London 29 May 2013
Recently refurbished and nicely polished, the venue presents a fairly comfortable setting for seeing The Handsome Family. The audience is calm and collected, fairly covered in beards and almost certainly here straight from work. One gets into an involuntary beard comparison routine right away and my own observation is that they’ve definitely outdone Brett Sparks, who seems to have had a pretty neat and tidy trim compared to his recent publicity photos. I wonder if all those other guys are disappointed.
Husband and wife Brett and Rennie take the stage without any long delays, (I suppose there were no puppies backstage this year) and delve directly into “Octopus.” They play it somewhat faster than on record, with Rennie making a much more hearable presence as well, while Brett sings, if not
Continue reading The Handsome Family (live at Islington Assembly Rooms) [...]
London 29 May 2013
It’s a Wednesday night in London’s hideously wanky Shoreditch, and we’re in an art gallery, and nobody’s really sure what to expect. Current music media darlings Savages and the achingly hip Bo Ningen have united to give us what they describe as a “sonic simultaneous poem”, and “a unique EXPERIMENTATION inspired by the early DADA concept of SIMULTANEOUS POETRY”. Seems like the only thing- well, two things, really – that can save this from being a terminal arsefest are the twin facts that, despite being cursed with both hipness and critical acclaim, both Savages and Bo Ningen are really, really good bands.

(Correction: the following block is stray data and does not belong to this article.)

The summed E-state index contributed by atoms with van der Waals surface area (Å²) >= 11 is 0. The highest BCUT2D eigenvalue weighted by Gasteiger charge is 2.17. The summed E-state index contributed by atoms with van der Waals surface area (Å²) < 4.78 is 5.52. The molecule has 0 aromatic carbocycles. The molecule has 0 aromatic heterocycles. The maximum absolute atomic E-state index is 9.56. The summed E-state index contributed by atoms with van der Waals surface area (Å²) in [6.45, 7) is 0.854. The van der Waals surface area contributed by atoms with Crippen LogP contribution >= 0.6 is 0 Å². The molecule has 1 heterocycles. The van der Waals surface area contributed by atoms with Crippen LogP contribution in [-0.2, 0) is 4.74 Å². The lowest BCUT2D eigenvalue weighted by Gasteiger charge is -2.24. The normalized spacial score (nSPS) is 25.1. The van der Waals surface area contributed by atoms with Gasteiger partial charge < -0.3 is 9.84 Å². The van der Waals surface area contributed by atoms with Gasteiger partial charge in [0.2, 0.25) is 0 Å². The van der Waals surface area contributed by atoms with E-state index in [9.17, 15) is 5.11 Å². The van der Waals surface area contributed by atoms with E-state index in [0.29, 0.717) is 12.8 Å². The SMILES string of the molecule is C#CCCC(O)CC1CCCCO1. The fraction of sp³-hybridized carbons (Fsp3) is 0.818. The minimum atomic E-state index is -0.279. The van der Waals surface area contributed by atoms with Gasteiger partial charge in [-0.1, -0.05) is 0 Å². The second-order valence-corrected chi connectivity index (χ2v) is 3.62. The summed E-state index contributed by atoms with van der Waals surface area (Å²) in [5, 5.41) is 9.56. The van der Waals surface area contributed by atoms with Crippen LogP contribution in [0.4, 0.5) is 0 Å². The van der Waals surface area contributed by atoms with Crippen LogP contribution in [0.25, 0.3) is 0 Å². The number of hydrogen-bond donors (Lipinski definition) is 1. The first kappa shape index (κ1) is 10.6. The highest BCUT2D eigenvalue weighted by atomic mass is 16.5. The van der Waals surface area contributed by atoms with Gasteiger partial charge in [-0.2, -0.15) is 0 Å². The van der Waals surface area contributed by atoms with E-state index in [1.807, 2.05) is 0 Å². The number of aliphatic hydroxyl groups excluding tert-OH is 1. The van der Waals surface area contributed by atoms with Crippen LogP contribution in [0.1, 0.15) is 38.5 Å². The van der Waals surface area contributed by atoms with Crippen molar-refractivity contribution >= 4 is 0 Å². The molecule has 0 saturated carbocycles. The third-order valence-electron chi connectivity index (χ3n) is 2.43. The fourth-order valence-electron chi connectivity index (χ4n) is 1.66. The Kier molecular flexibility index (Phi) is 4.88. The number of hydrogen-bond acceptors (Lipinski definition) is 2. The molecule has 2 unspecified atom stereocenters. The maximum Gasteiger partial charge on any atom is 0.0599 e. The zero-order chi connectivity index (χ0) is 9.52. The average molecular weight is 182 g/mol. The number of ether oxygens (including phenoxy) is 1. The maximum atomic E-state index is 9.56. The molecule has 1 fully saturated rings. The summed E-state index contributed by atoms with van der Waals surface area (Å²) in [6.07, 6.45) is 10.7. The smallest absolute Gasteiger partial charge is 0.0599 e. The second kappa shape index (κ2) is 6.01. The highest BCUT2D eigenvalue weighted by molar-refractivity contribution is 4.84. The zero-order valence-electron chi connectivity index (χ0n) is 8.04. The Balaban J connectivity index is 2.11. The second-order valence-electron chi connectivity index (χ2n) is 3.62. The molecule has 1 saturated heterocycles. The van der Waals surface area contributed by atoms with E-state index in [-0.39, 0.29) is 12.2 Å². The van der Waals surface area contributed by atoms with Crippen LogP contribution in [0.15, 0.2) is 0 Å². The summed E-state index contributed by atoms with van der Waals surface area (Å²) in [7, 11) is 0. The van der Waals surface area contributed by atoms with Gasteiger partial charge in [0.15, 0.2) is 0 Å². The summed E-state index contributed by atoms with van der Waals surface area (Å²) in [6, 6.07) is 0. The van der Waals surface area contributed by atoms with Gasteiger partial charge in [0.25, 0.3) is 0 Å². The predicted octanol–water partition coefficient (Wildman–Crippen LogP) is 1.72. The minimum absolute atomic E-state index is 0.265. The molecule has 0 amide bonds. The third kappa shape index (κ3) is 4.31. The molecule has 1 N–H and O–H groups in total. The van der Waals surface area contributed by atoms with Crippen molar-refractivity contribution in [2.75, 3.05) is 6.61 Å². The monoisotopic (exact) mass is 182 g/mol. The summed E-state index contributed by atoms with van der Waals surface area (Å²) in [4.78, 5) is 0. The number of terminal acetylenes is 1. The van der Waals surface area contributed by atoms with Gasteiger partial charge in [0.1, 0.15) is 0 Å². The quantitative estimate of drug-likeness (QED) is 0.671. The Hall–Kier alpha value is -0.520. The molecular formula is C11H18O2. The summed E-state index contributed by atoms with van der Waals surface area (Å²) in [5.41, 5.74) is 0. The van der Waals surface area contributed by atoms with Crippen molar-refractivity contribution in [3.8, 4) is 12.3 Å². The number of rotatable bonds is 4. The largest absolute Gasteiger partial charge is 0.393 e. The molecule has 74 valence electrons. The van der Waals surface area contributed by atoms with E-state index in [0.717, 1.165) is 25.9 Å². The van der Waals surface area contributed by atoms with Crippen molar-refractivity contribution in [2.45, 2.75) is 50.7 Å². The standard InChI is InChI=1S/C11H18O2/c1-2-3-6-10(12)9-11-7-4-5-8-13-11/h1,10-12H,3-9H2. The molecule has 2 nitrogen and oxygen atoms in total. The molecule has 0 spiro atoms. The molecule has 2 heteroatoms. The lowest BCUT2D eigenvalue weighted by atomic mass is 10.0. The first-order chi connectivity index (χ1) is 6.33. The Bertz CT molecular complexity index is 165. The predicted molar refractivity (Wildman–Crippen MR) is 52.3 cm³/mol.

All dressed in black, they take the stage, part-adversarial (the bands are, for the most part, lined up facing each other), part collaborative (the drummers sit side by side). Women to the
Continue reading Savages/Bo Ningen (live at The Red Gallery) [...]
Aix-en-Provence 19 May 2013
A night of metal and more in one of the heartlands of Provence; not an area generally well-known for its enthusiasm for all things dark and loud. Luynes is a placid near-suburb of Aix-en-Provence, and close enough to Marseille to bring a decent audience from the current European Capital of Culture and beyond, but Le Korigan (a mischievous Breton elf-like creature – none more metal a name) is also far enough from the neighbours to avoid putting them out of sorts.
The venue, part rehearsal studio, instrument repair centre and music school and part sweaty rock club, is also a haven of noise and subcultural bandname-swapping among the crowd gathered outside to smoke and chat patiently while awaiting the opening of the doors. Lurking nonchalantly among the picturesque villas of a well-to-do town which is sometimes